Desirable blast from the pastComment on this story
Desire Under the Elms
Director: Fred Abrahamse
Cast: Robin Smith, Marcel Meyer, Mbali Bloom
Venue: Baxter Golden Arrow Studio
Until: July 26
MULTIPLE stagings and adaptations of this Eugene O’Neill classic from 1924 to the present day attest to the depth, power, and appeal of the work.
Fred Abrahamse, with his usual acumen for discerning topicality in the plot of a drama long established in theatre repertoire, has given Desire Under the Elms a South African setting and backdated it to the late 19th century, with the issue of competitive land ownership central to the piece.
Thus avid materialism fires the vis tragica of a play imbued with all the intensity of Greek tragedy, making it timeless and relevant to the current preoccupation with land claims in this country.
Passion is equally governed by Eros and Mammon in the taut three-hander as sexual desire contends with lust for possession of property.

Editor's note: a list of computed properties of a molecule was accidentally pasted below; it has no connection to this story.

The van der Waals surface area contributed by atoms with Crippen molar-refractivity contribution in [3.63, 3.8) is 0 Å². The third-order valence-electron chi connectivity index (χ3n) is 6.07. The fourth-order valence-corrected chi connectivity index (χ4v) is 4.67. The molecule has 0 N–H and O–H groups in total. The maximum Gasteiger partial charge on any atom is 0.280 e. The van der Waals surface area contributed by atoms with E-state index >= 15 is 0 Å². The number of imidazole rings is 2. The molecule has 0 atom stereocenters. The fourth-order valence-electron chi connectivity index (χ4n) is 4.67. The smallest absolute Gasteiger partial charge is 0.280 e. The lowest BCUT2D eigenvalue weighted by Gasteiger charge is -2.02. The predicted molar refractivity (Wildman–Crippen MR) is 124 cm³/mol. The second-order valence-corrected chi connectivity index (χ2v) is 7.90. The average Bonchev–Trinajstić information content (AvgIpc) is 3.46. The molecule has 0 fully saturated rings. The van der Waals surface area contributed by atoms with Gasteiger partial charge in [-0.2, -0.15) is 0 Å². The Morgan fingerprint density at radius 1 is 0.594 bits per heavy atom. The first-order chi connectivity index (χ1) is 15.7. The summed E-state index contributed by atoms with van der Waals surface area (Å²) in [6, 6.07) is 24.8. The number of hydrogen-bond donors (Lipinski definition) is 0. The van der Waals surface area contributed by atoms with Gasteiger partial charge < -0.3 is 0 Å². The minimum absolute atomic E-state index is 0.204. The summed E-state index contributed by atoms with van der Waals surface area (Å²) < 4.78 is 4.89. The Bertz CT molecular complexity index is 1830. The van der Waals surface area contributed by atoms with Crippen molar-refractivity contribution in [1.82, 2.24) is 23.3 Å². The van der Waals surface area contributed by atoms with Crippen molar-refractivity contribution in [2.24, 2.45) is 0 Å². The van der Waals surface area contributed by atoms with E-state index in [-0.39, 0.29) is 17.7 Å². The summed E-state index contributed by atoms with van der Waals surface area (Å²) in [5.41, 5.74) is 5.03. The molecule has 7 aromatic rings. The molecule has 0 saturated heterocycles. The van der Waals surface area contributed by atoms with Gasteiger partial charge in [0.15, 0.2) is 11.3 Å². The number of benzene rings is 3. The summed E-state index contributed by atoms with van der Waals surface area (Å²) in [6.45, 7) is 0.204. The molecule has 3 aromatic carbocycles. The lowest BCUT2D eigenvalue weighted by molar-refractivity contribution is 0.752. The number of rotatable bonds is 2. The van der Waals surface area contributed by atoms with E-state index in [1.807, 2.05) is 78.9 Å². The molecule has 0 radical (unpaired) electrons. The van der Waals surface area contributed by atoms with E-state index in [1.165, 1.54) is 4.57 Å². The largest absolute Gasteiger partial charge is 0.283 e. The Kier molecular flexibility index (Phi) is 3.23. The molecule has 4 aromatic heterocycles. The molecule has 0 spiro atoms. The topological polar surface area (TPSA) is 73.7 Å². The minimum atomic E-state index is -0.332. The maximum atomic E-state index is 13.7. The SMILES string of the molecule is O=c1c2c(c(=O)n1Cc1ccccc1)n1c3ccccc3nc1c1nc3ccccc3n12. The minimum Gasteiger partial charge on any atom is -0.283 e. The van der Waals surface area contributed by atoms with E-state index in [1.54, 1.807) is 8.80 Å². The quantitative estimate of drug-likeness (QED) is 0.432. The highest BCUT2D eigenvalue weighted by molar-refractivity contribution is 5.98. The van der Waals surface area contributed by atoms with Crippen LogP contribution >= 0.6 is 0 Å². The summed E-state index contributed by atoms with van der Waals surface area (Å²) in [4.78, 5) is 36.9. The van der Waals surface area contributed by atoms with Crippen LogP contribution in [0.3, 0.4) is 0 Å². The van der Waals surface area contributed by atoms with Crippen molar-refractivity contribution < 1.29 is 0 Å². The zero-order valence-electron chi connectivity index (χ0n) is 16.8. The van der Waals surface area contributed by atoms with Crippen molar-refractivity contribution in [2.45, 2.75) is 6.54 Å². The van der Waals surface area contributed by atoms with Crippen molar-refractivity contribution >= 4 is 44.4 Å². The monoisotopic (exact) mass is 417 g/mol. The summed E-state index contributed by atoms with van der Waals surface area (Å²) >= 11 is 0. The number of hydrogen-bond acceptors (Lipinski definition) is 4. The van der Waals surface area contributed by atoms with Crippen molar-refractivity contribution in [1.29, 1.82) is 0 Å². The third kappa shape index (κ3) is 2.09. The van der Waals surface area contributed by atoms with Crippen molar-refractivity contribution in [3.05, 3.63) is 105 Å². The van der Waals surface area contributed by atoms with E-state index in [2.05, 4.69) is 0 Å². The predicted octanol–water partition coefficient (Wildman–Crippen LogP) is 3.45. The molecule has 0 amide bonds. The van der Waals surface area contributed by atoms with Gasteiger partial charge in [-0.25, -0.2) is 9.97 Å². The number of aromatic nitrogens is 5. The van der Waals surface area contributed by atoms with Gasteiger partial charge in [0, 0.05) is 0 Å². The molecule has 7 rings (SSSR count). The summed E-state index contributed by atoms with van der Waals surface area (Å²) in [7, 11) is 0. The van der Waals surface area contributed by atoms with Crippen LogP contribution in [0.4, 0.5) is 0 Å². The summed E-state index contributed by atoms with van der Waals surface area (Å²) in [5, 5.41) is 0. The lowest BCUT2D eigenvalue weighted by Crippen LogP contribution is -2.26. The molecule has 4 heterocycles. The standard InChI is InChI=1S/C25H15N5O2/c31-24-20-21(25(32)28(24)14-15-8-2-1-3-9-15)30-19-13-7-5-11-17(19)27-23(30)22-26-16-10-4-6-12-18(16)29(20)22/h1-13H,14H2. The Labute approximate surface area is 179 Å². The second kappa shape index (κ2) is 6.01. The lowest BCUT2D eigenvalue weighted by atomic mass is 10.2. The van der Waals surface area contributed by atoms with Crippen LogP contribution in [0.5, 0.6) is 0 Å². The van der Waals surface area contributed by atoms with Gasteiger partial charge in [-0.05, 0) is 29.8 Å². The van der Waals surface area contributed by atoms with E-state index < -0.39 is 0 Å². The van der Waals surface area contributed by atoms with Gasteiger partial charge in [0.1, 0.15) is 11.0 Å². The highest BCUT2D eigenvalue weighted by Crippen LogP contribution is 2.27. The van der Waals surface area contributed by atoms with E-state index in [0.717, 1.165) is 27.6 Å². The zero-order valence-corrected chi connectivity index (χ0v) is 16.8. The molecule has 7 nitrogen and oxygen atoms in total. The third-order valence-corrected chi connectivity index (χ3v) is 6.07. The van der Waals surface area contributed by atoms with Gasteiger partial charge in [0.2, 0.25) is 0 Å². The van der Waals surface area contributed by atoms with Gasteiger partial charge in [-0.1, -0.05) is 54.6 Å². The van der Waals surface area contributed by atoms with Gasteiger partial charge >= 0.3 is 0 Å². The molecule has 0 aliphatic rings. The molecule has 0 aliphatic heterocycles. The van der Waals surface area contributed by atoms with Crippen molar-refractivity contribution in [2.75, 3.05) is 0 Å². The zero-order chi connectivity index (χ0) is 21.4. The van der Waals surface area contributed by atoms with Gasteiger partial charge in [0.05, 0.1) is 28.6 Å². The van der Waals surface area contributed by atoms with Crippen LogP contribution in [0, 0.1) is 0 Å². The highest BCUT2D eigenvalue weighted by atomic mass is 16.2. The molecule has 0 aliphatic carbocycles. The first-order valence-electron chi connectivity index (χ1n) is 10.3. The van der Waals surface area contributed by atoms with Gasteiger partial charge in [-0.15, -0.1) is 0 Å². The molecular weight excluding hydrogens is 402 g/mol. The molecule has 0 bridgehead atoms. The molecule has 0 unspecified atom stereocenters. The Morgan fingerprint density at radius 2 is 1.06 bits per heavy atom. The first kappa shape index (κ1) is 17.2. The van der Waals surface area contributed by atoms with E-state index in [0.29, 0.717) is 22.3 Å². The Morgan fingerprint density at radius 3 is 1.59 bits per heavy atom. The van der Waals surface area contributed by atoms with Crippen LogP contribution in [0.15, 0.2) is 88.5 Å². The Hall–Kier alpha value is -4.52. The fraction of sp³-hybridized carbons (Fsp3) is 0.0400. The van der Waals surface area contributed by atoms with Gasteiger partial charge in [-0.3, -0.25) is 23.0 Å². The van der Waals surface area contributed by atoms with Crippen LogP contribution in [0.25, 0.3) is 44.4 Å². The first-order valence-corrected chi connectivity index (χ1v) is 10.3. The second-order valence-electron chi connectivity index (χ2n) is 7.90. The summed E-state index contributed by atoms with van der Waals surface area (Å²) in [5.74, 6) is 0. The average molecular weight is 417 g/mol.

The elderly patriarch Ephraim Cabot, of 1820 Settler stock, unknowingly vies with his youngest son Eben for the favours of his new wife Abbie, who in turn is driven by greed for the material benefits offered by her husband while coveting her stepson’s body. Eben is torn between his obsession with inheriting his father’s farm and carnal desire for Abbie…
This generates drama in which Sophocles meets Euripides as incest and infanticide make an unholy alliance. Tenderness is conspicuous by its absence, and self-interest emerges as the protagonists’ chief motivation in the toxic atmosphere of the farm.
References abound to the chill inhabiting the house, and the hardness which Ephraim prizes in people as well as objects.
Top marks go to Robin Smith for a mesmerising portrayal of Ephraim, who dominates the stage whenever he appears. A strong presence in this antipathetic character is essential to the credibility of Desire Under the Elms, and Smith delivers handsomely.
Marcel Meyer captures the complexity of Eben’s character, by turns bitter and passionate; his extended prefatory monologue is parti- cularly well delivered. Mbali Bloom, as Abbie, brings a heady mix of languor, passion and cold-blooded calculation to her persona, but the chemistry between her and Meyer is not wholly convincing.
Abrahamse’s skilfully devised set and evocative lighting, with Charl-Johan Lingenfelders soundscape, complete the sense of a polished and professional production.